"He looked right at me when he threw it and I was like, 'Oh, let's go,' " Wilson said. "Our defensive line did a great job of getting pressure and I'm blessed to play with some of the best teammates in the world and they do a great job of putting me in position to make plays."
The pick-six was the fourth of his career and his second of the season (Presbyterian). Wilson is Vanderbilt's all-time leader with four interception returns for touchdowns and is second in the SEC behind former Tennessee defender Jackie Walker, who had five in his career.
"That guy just seems to find a way when he does get his hands on the ball, he gets in the end zone," Franklin said.
Wilson and the secondary has not been tested much this season due, in part, to its outstanding play, but UMass put it to the test Saturday. Playing two quarterbacks, the Minutemen put it in the air 41 times, which was the most of any team this season against Vanderbilt. The end result was 210 yards, two interceptions and one touchdown.
"I was just talking to Brandon Banks (freshman defensive back) in the hotel about how few of opportunities we get because we have such talented corners," Wilson said. "When we get opportunities, we have to take advantage of them and that was one of the few that we've actually been able to get."
Also getting an interception for the Commodores' defense, which ranks third nationally against the pass, was freshman linebacker Darreon Herring.
Matthews has Career Night
At this stage of his career, Jordan Matthews is used to having big days, which makes a day in which he sets a personal best that much more impressive. Saturday, Matthews did something that no other Commodore has done since 2007: he caught 10 passes.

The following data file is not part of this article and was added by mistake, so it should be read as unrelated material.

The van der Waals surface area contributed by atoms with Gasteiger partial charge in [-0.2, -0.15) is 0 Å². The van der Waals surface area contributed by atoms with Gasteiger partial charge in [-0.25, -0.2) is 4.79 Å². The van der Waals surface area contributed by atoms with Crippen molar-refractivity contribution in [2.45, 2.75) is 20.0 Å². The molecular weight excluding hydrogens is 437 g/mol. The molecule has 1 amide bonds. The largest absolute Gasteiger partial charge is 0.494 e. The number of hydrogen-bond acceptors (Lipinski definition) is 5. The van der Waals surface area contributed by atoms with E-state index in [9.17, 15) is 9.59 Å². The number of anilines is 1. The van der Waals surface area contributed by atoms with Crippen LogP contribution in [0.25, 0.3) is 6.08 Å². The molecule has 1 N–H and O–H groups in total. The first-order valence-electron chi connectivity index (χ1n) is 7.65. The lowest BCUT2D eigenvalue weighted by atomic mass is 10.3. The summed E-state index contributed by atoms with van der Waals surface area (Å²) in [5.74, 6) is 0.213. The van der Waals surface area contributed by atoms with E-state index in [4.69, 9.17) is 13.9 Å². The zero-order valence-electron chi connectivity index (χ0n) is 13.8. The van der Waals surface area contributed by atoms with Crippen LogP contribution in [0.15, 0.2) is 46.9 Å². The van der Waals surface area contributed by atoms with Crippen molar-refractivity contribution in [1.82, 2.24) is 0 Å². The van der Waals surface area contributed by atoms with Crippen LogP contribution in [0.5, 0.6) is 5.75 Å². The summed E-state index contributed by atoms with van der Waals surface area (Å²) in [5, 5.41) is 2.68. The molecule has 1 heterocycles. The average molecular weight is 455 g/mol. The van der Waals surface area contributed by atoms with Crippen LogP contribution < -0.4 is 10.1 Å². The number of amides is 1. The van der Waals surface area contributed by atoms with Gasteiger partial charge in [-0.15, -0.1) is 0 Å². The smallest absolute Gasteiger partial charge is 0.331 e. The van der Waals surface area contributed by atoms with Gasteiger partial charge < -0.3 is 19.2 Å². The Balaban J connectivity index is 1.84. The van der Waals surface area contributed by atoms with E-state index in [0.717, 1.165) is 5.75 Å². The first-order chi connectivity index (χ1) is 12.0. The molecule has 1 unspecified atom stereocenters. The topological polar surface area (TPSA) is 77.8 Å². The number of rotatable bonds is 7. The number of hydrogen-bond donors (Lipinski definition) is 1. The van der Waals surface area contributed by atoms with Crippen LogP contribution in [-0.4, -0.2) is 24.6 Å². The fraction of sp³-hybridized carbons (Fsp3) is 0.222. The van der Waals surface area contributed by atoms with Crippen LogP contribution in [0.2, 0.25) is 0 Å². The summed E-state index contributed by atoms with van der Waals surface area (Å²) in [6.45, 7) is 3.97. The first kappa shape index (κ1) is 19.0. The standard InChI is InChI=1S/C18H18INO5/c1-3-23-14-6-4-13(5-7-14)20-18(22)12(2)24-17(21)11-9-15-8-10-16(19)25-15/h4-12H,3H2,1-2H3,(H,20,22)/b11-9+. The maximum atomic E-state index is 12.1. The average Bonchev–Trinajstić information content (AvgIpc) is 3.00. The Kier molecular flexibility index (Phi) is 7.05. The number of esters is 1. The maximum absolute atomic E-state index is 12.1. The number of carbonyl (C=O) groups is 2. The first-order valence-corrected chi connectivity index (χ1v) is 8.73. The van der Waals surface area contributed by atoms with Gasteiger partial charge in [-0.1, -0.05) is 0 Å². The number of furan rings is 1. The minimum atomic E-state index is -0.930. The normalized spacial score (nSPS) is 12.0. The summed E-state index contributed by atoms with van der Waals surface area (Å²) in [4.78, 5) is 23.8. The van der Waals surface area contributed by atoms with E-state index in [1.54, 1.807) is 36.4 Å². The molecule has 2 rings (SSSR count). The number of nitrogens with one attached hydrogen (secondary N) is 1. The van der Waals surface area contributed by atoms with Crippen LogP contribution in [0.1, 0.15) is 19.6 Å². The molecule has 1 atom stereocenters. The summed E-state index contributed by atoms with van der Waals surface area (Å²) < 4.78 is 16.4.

Matthews finished the game with 10 catches for 112 yards, becoming the first Vanderbilt player with as many receptions since Earl Bennett caught 11 passes against Ole Miss in 2007.
Matthews now has four games this season with at least 100 yards receiving. He also has seven 100-yard receiving games in his career, two shy of the nine career 100-yard games that Bennett had.
The junior wide receiver also broke into the top 10 all-time in career receiving yards at Vanderbilt. He has 1,739 yards, which passed Carl Parker for ninth all-time.
Stacy "Could Have Returned"
When running back Zac Stacy went down with an injury in the first quarter, Vanderbilt Stadium grew completely silent. It was only but a few hours before that South Carolina running back Marcus Lattimore was carted off the field with what appeared to be a serious leg injury. So forgive any Vanderbilt fans who immediately feared for the worst.
After being down for a short while with the training staff, Stacy was helped to his feet and limped off the field with the help of the training staff. He did not return to the game following the injury, but afterwards, Coach Franklin said that he could have returned if he was needed.
"He could have came back in the game," Franklin said. "We didn't feel like we needed to ... and we are going to need him down the stretch, so we made that choice."
Taking a page from hockey coaches, Franklin declined to discuss the specifics of the injury, only stating that it was "below the waist."
Krause Takes it to the House
It's been an up and down year for Jonathan Krause returning punts, and Saturday was as up as he's been all season. The wideout and punt returner lost his job returning punts to Jordan Matthews midway through the season, but he has since regained it. Against UMass, Krause returned six punts for 93 yards, including one for 40 yards and a touchdown.
Krause's punt return for a score came with 1:05 to play in the third quarter.
"When I cut back to the left side, I kind of knew I was going to score," Krause said.
Krause's punt return for a touchdown was the first by a Commodore since Jimmy Williams in 1999.
It was Vanderbilt's first touchdown on special teams this season, and it was rewarding for the players, given the importance placed on special teams.
"Coach Franklin makes sure that everyone takes (special teams) seriously and that it's not just another play or walkthrough or something," Krause said.